Mental model: Life is a RPG video game

August 1, 2020

Life is complex. Mental models help make better sense of it and reduce its complexity.

One such model that doesn’t get talked about much is - Life is a video game.

If you think about it, in life

  • You’re the player. You can only control your actions directly.
  • You have a physical health bar, mental health bar, skills bar, status bar and a few others
  • There are objectives to achieve, missions to complete, side quests to optionally embark upon
  • Your past decisions affect your future path, there’s a complex infinitely branching out decision tree
  • There are skill trees to unlock, upgrade, and master
  • Everyone else around you is a NPC (non-playable character). You can’t control their actions, but you can influence them indirectly through your actions.
  • The game ends when you die

You must be thinking - “Life sounds exactly like a RPG video game. How did I never think of it this way before?”

I know right!

The first time I chanced upon this framework was when I was playing The Witcher 3.

That game has incredible depth - past decisions unlocked future events (or locked certain paths), I could upgrade my skills and specialise in one or two domains, but not all of them.

Just like in RPG games, you can dress up and style your character in real life too

While playing through game, I went through a parallel journey of equating the game’s structure to the structure of one’s life. That was back in 2017 when I first thought about this mental model.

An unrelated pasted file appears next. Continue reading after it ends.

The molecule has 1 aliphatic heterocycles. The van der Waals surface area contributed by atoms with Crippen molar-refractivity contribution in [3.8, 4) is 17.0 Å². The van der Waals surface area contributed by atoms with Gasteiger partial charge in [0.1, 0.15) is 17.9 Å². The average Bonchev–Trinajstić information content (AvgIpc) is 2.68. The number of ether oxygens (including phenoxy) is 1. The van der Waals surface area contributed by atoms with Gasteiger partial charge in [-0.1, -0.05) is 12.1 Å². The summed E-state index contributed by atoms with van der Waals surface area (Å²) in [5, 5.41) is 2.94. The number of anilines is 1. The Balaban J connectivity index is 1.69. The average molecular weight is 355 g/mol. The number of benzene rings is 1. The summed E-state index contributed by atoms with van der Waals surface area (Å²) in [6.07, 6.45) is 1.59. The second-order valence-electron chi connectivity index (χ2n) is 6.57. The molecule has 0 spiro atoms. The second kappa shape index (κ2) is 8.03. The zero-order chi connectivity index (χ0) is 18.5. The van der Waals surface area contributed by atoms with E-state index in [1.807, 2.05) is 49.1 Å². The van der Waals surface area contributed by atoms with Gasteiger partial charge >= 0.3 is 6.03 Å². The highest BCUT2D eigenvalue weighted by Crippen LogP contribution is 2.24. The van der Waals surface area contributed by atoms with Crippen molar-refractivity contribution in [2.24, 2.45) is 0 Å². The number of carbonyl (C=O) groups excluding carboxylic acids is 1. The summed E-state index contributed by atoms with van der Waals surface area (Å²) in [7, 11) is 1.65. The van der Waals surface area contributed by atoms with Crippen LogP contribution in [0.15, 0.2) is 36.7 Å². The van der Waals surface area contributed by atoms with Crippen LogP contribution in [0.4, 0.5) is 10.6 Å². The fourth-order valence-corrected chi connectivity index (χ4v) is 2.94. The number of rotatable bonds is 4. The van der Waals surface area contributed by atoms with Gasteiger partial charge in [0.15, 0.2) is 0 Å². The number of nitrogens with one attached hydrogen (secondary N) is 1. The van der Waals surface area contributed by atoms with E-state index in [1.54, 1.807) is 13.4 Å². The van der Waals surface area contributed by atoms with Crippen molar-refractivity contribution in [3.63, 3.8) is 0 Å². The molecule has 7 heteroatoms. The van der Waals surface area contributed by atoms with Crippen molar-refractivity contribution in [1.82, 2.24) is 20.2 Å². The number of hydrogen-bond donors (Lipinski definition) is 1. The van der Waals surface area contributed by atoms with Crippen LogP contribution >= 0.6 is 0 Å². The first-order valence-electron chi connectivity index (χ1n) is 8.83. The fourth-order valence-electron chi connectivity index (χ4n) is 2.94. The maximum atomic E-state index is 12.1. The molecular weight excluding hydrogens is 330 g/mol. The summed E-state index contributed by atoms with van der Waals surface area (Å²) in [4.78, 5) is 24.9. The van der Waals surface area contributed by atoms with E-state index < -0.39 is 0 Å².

The final piece of the puzzle set in when I heard Kunal Shah say “life is a game, make up the rules and win it.” I can't find the original post, but here's a derivative post from the same thought.

Every game has a set of rules, and so does life.

We’ve heard them since we were children - don’t die, don’t end up in jail, if you screw other people it can come back to bite you, look both ways of the street before you cross, and endless other such rules.

There are some rules that are immutable, and some that were simply placed there or perpetuated due to circumstances. These are variables.

“Don’t die” is an immutable rule.

“Get an MBA and work for 35 years and retire” is is a variable.

Kunal Shah’s statement essentially says that the power over variables is in your hands.

How to apply this mental model in your life

You are the player in your life. Now ask yourself:

  • What are your objectives? What gives you happiness and satisfaction
  • What decisions can you make today that will unlock the paths you want to realise in the future? Where do you want to be 10 years from now. Work backwards from there until you arrive at today. What should you do today so that you end up in that future in 10 years.
  • Which skill trees do you want to unlock (new skills), upgrade (improve existing skills), and master (becoming 1%)?

…and so on.

You can apply this mental model in any number of ways, I’ve just highlighted a few big ones.

If I had to update the original thought by Kunal Shah, I would add a clause which has been beautifully captured by my friend Prashant.


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